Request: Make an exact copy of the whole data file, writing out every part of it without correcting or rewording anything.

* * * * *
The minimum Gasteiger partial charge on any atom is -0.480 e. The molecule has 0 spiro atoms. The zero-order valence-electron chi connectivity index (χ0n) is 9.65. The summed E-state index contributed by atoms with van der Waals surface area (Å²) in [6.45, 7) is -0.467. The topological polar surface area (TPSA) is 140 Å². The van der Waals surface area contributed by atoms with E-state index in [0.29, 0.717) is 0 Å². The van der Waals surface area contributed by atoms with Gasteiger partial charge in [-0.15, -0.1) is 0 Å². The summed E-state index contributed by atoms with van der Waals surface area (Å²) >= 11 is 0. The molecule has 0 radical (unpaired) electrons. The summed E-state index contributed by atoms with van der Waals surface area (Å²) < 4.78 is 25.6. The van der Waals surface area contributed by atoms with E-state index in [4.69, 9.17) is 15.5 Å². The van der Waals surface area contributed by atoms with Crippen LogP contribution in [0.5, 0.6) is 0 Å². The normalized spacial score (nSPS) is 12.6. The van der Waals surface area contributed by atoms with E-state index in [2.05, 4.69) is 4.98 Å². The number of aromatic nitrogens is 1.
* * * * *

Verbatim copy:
The minimum Gasteiger partial charge on any atom is -0.480 e. The molecule has 0 spiro atoms. The zero-order valence-electron chi connectivity index (χ0n) is 9.65. The summed E-state index contributed by atoms with van der Waals surface area (Å²) in [6.45, 7) is -0.467. The topological polar surface area (TPSA) is 140 Å². The van der Waals surface area contributed by atoms with E-state index in [0.29, 0.717) is 0 Å². The van der Waals surface area contributed by atoms with Gasteiger partial charge in [-0.15, -0.1) is 0 Å². The summed E-state index contributed by atoms with van der Waals surface area (Å²) >= 11 is 0. The molecule has 0 radical (unpaired) electrons. The summed E-state index contributed by atoms with van der Waals surface area (Å²) < 4.78 is 25.6. The van der Waals surface area contributed by atoms with E-state index in [4.69, 9.17) is 15.5 Å². The van der Waals surface area contributed by atoms with Crippen LogP contribution in [0.5, 0.6) is 0 Å². The normalized spacial score (nSPS) is 12.6. The van der Waals surface area contributed by atoms with E-state index in [2.05, 4.69) is 4.98 Å². The number of aromatic nitrogens is 1.